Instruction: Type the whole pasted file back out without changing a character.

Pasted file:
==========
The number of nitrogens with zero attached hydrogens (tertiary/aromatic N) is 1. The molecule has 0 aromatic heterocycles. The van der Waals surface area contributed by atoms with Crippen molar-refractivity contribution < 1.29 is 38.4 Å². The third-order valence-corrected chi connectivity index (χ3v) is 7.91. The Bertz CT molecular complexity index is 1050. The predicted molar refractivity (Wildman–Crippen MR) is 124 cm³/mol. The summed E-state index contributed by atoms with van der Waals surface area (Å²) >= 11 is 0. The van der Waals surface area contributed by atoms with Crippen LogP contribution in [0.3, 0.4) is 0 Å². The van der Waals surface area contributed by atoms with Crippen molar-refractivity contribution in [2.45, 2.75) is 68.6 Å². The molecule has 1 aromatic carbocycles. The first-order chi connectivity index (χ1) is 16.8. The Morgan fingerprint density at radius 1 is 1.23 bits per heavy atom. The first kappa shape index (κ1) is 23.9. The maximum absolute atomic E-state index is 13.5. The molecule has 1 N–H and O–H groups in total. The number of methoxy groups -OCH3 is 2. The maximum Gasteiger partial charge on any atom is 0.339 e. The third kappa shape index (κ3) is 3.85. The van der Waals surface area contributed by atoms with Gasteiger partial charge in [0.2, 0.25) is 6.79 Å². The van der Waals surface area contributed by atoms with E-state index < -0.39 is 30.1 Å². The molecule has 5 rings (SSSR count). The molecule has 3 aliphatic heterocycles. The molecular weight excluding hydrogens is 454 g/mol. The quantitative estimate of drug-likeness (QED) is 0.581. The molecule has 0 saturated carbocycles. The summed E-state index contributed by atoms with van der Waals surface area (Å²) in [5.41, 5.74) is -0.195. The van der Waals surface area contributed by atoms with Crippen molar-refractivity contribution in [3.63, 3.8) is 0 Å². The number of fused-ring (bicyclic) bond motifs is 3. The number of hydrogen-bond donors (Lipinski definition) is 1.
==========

The number of nitrogens with zero attached hydrogens (tertiary/aromatic N) is 1. The molecule has 0 aromatic heterocycles. The van der Waals surface area contributed by atoms with Crippen molar-refractivity contribution < 1.29 is 38.4 Å². The third-order valence-corrected chi connectivity index (χ3v) is 7.91. The Bertz CT molecular complexity index is 1050. The predicted molar refractivity (Wildman–Crippen MR) is 124 cm³/mol. The summed E-state index contributed by atoms with van der Waals surface area (Å²) >= 11 is 0. The van der Waals surface area contributed by atoms with Crippen LogP contribution in [0.3, 0.4) is 0 Å². The van der Waals surface area contributed by atoms with Crippen molar-refractivity contribution in [2.45, 2.75) is 68.6 Å². The molecule has 1 aromatic carbocycles. The first-order chi connectivity index (χ1) is 16.8. The Morgan fingerprint density at radius 1 is 1.23 bits per heavy atom. The first kappa shape index (κ1) is 23.9. The maximum absolute atomic E-state index is 13.5. The molecule has 1 N–H and O–H groups in total. The number of methoxy groups -OCH3 is 2. The maximum Gasteiger partial charge on any atom is 0.339 e. The third kappa shape index (κ3) is 3.85. The van der Waals surface area contributed by atoms with Gasteiger partial charge in [0.2, 0.25) is 6.79 Å². The van der Waals surface area contributed by atoms with E-state index < -0.39 is 30.1 Å². The molecule has 5 rings (SSSR count). The molecule has 3 aliphatic heterocycles. The molecular weight excluding hydrogens is 454 g/mol. The quantitative estimate of drug-likeness (QED) is 0.581. The molecule has 0 saturated carbocycles. The summed E-state index contributed by atoms with van der Waals surface area (Å²) in [5.41, 5.74) is -0.195. The van der Waals surface area contributed by atoms with Crippen molar-refractivity contribution in [3.63, 3.8) is 0 Å². The number of fused-ring (bicyclic) bond motifs is 3. The number of hydrogen-bond donors (Lipinski definition) is 1.